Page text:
One example: Fabio Lobo Lobo, the son of former Honduran President Porfirio Lobo Sosa, was arrested in May 2015 in Haiti during a joint operation between Haiti’s BPLS, the anti-narcotic Haitian police division, and the DEA.
Despite the risks, there might be several incentives for wanted drug traffickers to visit Haiti. It has been a favored transshipment point going back as far as 1985, when barely visible landing strips speckled the island, many of which were run by high-ranking Haitian military officers. Today, according to the source The Daily Beast spoke to, transhipment in Haiti is at an all-time high.
Meanwhile U.S.-Venezuelan relations have steadily deteriorated since Chavez came to power, and diplomacy has given way to uncompromising vitriol on both sides. But as often as Washington denounces what is going on in Caracas, it has shown no appetite to intervene directly.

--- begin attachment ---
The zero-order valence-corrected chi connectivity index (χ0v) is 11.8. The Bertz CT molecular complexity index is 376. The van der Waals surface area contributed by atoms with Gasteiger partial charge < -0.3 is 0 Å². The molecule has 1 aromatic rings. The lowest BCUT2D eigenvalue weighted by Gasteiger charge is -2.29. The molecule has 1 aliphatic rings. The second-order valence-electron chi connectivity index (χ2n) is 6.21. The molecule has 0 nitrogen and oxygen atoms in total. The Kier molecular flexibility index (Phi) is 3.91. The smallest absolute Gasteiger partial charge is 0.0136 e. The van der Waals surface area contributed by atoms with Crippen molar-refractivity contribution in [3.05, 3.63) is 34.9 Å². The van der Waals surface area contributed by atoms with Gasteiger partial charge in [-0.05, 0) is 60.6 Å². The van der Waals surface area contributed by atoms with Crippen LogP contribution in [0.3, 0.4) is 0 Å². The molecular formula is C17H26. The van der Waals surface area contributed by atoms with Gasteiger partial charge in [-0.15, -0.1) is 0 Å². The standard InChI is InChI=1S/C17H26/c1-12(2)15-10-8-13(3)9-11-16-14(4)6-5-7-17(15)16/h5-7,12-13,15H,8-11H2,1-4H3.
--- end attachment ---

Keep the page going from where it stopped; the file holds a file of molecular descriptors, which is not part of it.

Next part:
Maduro, who succeeded to the presidency in 2013 after Chavez died of cancer, has faced angry, widespread opposition to nearly two decades of socialist policies that have been badly managed and brought the country’s economy to the brink. In 2002, Venezuela’s opposition took to staging “million-people marches,” but to little avail.
Today, Maduro faces the same opposition, clamoring with pots and pans through Caracas’s central avenues. The movement is making a lot of noise, but so far, has been unable to unseat its president.
If the DEA believed the Flores case might contribute to Maduro’s downfall in the face of an outraged public, they probably should have given that another think. If we have learned anything in today’s politics and diplomacy, it’s that people will believe what they want to believe. Some might even convince themselves that Maduro is a good leader, or that his wife’s nephews were just daydreaming about drug trafficking.
The jury didn’t see things that way at all.